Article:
letters to the editor 4/23

April 23, 2002

Decency in sports

To the editor:

Bob Parasiliti's insightful reflection into the career of Russ and Helen Weibel was a sensitive piece that truly caught the meaning of this pair of caring people. (Morning Herald-Sports, April 9.)

In a day when sports at every level has sometimes become a war of wills and words with little resemblance to what was intended, the Weibels were quiet reminders of decency, understanding and sports as a life experience.

Less me and more we was the message I felt Russ delivered and not just on his radio shows. He was almost always a grounded individual who gently espoused solid morals and the intrinsic value of athletics - especially to the thousands of young athletes who learn basic life skills from their experiences with sports and coaches.


It would go a long way for many of us involved with athletics at any level to take a lesson from this fine gentleman. We will miss you, Russ and Helen. And thanks.

Bill Sterner

Head Football Coach

Hancock High School

Where's the proof?

To the editor:

Over the last year and a half, Delegate Larry Faircloth and his partner, Attorney Laura Rose have bombarded the citizens of the Eastern Panhandle with allegations and innuendoes against local law enforcement.

Faircloth's latest tirade of fantasy before the Berkeley County Commission continues to illustrate how low Faircloth and Rose will go to continue their baseless crusade against law enforcement.

Mr. Faircloth, if you and Rose have evidence to prove your claims of corruption among local law enforcement, disclose it. Bring charges, not accusations. Otherwise, we call on the citizens of the community as well as the local media outlets to stop taking part in any allegations without merit or foundation or evidence. Let's stop giving these classless blowhards with unfounded theories, and questionable agendas the publicity they crave.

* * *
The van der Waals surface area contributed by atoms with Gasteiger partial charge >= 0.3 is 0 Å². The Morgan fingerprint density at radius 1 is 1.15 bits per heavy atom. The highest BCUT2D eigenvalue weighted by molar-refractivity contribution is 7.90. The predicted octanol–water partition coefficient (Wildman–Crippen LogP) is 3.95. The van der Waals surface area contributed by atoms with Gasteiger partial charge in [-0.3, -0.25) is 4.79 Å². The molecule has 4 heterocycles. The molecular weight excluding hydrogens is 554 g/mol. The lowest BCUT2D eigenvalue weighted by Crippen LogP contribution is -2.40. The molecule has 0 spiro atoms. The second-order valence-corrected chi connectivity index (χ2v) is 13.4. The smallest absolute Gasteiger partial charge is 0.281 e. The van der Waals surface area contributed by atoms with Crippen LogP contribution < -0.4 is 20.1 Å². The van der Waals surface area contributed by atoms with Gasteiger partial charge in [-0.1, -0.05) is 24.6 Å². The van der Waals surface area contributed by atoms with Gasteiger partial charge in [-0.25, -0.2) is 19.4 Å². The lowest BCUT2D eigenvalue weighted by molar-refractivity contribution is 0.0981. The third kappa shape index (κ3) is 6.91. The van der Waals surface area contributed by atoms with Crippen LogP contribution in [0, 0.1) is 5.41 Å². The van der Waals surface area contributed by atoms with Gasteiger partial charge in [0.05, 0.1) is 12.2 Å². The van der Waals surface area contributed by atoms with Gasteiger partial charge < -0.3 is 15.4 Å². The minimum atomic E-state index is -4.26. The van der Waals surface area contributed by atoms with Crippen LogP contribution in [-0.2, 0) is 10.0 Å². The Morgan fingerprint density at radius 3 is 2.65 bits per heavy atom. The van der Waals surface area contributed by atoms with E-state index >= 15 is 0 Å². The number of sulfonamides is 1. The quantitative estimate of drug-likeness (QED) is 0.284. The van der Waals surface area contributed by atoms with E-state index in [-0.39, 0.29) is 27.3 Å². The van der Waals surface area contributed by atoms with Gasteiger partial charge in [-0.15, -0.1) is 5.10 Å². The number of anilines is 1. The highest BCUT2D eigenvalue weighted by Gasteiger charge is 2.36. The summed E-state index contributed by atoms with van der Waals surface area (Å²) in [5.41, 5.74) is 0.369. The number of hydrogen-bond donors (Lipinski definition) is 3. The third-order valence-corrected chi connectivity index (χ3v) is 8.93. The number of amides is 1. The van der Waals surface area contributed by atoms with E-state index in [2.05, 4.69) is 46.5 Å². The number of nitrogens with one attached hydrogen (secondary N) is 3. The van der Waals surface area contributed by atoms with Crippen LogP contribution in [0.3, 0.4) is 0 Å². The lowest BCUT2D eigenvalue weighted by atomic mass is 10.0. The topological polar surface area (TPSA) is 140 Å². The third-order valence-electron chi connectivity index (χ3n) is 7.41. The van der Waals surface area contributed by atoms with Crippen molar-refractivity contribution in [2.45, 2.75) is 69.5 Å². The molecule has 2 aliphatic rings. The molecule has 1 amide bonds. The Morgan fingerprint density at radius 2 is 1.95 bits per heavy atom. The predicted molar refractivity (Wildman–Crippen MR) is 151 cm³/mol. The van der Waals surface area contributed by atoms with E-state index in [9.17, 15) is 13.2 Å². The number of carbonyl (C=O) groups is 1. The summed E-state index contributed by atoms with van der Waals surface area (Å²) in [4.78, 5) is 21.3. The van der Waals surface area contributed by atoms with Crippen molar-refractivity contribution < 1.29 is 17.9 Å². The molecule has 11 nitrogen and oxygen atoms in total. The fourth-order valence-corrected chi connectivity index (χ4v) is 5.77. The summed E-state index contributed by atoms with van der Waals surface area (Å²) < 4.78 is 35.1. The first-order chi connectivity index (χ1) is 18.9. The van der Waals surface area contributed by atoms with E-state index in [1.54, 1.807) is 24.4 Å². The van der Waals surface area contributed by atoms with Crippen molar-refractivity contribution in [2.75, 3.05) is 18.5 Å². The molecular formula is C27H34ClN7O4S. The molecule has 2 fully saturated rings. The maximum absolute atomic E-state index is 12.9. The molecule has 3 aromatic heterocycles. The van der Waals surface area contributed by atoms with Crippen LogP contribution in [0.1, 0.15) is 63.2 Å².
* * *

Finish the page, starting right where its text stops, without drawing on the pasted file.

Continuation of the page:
Theodore M. Snyder


Berkeley County Deputy Sheriff's Assn.

Martinsburg, W.Va.

Steamtown great place to visit

To the editor:

On that Monday morning in January the snow came down, Steamtown closed its doors, crews came in and cleared walkways, driveways and parking lots. Tuesday morning saw visitors arrive to make the rounds of the History and Technical Museums, the roundhouse and the repair shops in Scranton.

Five big steam locomotives are being rebuilt and the former Pennsylvania Railroad K-4 Pacific type is getting special attention. Volunteers from Altoona's Railroaders Museum work on the many projects in the overall project to operate this historic locomotive on mainline tracks. The chief mechanic is very busy!

Steamtown is unique: visitors take guided tours through the shop to watch mechanics at work. It is designated a National Industrial Heritage Park.

Steam powered excursions of the summer season will commence July 4 on extended weekends, into the Pocono Mountains. Meanwhile, switching duties are performed in the main and coach yards by Nickel Plate Road diesel GP-9 514. This gem will be backup power for the Yard Shuttle.

On April 2, the trolleys began their treks to the State Iron Furnace Museum.

They will leave the depot along the main line railroad used by Canadian Pacific and the local Delaware-Lackawanna Railroad.

The depot was built by Steamtown workers as part of the over all complex now known worldwide as a premier facility representing the era of "Big Steam."

Tickets are available at the Scranton Trolley Museum from 9 a.m., first run, 10:30 a.m., Tuesday through Sunday.

During a self guided tour of Steamtown's History Museum one can view a film in the spacious theater on the unfolding career of an aspiring railroader.

The first part was filmed at the famous East Broad Top Railroad in South Central Pennsylvania, moving to our own Moscow Station.

Sherman Shook

Locomotive Shop Volunteer

Wilkes Barre, Pa.

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